In contrast to many so-called mid-range motorcycles from other manufacturers, the A.prilia SL 750 Shiver therefore not as an offshoot of a larger, stronger or sportier motorcycle. It itself is the pilot project, the nucleus of the future model program, on which basic development is carried out with particular meticulousness. You can tell from her and that is just as optimistic with regard to the quality of the series version as the solid workmanship, which already distinguishes the prototypes. And awakens the appetite for more. A Supermoto variant in the style of the Ducati Multistrada, for example, or even a real super athlete.

Technical data: Aprilia SL 750 Shiver – Aprilia SL 750 Shiver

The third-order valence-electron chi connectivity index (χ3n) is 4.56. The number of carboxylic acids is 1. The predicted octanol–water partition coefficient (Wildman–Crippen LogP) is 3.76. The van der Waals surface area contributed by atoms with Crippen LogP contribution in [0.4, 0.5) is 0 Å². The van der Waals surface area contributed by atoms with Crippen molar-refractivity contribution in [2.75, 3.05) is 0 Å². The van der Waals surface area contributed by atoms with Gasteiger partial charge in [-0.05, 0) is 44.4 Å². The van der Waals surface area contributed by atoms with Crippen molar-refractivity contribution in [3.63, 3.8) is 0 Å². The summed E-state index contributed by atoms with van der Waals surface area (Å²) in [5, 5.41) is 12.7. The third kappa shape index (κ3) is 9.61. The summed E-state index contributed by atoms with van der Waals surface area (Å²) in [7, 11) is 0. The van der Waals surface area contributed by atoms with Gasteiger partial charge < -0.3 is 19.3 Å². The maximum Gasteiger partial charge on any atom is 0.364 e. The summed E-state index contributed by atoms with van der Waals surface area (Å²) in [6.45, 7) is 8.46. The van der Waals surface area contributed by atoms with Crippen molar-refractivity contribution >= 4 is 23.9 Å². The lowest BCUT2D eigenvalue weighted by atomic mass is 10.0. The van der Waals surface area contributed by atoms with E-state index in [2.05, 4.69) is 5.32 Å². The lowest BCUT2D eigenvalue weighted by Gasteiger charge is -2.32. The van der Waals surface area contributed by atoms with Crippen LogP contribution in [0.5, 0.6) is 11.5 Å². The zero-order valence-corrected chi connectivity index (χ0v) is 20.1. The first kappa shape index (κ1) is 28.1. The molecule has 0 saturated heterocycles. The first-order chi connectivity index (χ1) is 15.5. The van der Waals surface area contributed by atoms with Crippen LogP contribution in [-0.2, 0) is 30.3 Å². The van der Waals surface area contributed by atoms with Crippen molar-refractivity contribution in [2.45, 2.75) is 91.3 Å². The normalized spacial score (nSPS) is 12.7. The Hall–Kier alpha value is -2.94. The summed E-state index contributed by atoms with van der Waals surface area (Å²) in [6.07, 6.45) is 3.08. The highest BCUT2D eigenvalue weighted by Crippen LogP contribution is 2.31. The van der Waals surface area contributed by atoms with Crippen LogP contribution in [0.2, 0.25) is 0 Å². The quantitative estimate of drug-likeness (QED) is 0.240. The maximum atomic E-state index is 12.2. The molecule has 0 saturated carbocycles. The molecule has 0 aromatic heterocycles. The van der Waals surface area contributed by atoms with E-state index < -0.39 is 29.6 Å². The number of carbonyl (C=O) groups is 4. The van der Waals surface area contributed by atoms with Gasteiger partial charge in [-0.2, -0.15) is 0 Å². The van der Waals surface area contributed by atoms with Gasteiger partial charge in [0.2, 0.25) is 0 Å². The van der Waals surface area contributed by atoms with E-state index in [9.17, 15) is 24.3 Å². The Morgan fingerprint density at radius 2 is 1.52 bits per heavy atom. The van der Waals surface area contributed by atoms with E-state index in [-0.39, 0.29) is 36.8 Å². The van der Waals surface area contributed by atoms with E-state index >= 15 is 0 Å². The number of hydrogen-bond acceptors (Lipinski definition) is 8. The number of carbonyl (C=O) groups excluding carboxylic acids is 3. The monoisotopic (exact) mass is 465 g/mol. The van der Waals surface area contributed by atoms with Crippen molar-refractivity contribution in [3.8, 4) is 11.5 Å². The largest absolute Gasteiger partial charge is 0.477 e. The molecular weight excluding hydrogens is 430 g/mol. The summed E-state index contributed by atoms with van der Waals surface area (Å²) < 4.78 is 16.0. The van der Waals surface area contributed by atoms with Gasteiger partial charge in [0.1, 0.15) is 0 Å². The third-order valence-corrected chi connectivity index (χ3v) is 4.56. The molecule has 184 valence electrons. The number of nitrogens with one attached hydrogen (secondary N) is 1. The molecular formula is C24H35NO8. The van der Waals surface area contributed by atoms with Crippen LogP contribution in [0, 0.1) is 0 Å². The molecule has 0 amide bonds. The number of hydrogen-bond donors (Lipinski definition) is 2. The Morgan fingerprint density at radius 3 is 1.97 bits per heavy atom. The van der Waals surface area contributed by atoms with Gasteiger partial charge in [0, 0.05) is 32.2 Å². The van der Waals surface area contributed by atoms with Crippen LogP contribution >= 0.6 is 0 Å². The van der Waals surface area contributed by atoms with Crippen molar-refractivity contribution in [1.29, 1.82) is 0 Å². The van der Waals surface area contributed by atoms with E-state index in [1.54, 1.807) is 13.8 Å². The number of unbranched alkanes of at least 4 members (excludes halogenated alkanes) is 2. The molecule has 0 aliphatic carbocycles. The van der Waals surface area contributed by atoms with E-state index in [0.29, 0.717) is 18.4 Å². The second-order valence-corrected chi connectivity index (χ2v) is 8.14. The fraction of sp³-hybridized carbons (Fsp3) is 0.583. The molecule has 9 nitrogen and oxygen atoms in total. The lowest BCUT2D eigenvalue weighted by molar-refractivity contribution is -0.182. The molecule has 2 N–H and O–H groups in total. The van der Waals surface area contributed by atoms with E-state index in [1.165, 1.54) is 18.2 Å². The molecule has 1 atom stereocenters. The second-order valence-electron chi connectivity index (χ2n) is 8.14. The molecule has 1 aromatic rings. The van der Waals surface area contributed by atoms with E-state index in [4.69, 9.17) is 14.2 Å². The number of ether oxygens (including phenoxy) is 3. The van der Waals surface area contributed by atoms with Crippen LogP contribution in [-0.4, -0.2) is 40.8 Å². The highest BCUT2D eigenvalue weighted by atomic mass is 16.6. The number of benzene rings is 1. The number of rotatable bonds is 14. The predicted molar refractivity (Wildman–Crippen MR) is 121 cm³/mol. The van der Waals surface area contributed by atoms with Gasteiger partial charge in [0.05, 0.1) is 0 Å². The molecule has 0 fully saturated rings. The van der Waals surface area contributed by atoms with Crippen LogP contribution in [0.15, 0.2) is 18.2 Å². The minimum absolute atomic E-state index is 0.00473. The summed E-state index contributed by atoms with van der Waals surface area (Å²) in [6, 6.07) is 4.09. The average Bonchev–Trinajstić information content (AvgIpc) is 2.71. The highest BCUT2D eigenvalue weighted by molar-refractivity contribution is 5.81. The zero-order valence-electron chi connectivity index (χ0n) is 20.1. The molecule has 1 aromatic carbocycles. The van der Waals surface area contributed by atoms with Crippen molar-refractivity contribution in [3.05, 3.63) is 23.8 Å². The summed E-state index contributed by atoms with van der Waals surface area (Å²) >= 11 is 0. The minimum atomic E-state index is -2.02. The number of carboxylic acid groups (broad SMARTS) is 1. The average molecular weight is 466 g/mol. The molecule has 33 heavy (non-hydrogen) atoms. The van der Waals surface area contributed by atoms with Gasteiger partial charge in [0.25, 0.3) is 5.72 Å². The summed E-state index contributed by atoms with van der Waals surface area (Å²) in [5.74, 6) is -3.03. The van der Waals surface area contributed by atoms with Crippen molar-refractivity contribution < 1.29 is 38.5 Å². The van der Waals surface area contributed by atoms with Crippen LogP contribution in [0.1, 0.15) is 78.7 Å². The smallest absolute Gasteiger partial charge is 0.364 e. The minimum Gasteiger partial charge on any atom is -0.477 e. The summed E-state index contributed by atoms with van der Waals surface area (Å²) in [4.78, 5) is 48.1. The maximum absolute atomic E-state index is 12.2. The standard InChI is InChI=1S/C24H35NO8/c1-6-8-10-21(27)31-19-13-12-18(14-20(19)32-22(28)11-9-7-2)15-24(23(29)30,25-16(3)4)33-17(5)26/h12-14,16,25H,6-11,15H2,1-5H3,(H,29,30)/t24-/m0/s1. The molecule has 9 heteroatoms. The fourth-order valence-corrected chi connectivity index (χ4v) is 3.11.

Engine: water-cooled two-cylinder four-stroke 90-degree V engine, two overhead, gear / chain-driven camshafts, four valves per cylinder, bucket tappets, wet sump lubrication, injection, Ø 50 mm, regulated catalytic converter, 450 W alternator, 12 battery V / 10 Ah, mechanically operated multi-disc oil bath clutch, six-speed gearbox, O-ring chain.
Bore x stroke 92.0 x 56.4 mm
Cubic capacity 750 cm3
Compression ratio 11.0: 1

Rated output 70.0 kW (95 PS) at 9000 rpm

Max. Torque 82 Nm at 7000 rpm

Chassis: tubular steel frame, motor with-
Load-bearing, upside-down fork, Ø 43 mm, two-arm swing arm made of aluminum, central spring strut, directly hinged, adjustable spring base and rebound damping, double disc brake at the front, Ø 320 mm, four-piston fixed calipers, rear disc brake, Ø 245 mm, single-piston floating caliper.
Cast aluminum wheels 3.5 x 17; 6.0 x 17
Tires 120/70 ZR 17; 180/55 ZR 17

Dimensions and weights: wheelbase 1449 mm, steering head angle 64.3 degrees, caster 109 mm, spring travel f / h 120/130 mm, seat height 810 mm, empty weight approx. 205 kg, tank capacity 15.0 liters.

Two year guarantee

Leave a Reply

Your email address will not be published. Required fields are marked *